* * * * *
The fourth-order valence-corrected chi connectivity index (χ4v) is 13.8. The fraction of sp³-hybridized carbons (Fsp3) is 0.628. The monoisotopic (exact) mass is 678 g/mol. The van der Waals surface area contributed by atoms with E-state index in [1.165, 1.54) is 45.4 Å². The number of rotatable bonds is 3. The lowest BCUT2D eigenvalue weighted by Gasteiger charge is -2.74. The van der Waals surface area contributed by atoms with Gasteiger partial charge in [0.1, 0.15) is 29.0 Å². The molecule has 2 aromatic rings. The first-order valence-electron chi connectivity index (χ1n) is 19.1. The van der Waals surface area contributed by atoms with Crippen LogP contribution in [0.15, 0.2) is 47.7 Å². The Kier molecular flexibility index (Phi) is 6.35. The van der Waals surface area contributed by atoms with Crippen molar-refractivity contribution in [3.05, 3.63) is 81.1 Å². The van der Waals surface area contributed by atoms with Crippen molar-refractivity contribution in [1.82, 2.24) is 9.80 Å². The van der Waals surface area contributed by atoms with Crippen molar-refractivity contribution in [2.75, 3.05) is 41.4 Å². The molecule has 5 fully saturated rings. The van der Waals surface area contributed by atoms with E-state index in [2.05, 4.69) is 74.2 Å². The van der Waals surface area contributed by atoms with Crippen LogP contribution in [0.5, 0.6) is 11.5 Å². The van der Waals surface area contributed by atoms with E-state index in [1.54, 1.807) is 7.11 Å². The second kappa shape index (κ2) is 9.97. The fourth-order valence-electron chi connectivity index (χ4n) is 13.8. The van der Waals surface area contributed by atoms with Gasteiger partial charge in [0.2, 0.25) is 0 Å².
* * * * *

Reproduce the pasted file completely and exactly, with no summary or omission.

The fourth-order valence-corrected chi connectivity index (χ4v) is 13.8. The fraction of sp³-hybridized carbons (Fsp3) is 0.628. The monoisotopic (exact) mass is 678 g/mol. The van der Waals surface area contributed by atoms with E-state index in [1.165, 1.54) is 45.4 Å². The number of rotatable bonds is 3. The lowest BCUT2D eigenvalue weighted by Gasteiger charge is -2.74. The van der Waals surface area contributed by atoms with Gasteiger partial charge in [0.1, 0.15) is 29.0 Å². The molecule has 2 aromatic rings. The first-order valence-electron chi connectivity index (χ1n) is 19.1. The van der Waals surface area contributed by atoms with Crippen LogP contribution in [0.15, 0.2) is 47.7 Å². The Kier molecular flexibility index (Phi) is 6.35. The van der Waals surface area contributed by atoms with Crippen molar-refractivity contribution in [3.05, 3.63) is 81.1 Å². The van der Waals surface area contributed by atoms with Crippen molar-refractivity contribution in [1.82, 2.24) is 9.80 Å². The van der Waals surface area contributed by atoms with Crippen molar-refractivity contribution in [2.75, 3.05) is 41.4 Å². The molecule has 5 fully saturated rings. The van der Waals surface area contributed by atoms with E-state index in [2.05, 4.69) is 74.2 Å². The van der Waals surface area contributed by atoms with Crippen LogP contribution in [0.5, 0.6) is 11.5 Å². The van der Waals surface area contributed by atoms with E-state index in [1.54, 1.807) is 7.11 Å². The second kappa shape index (κ2) is 9.97. The fourth-order valence-electron chi connectivity index (χ4n) is 13.8. The van der Waals surface area contributed by atoms with Gasteiger partial charge in [0.2, 0.25) is 0 Å².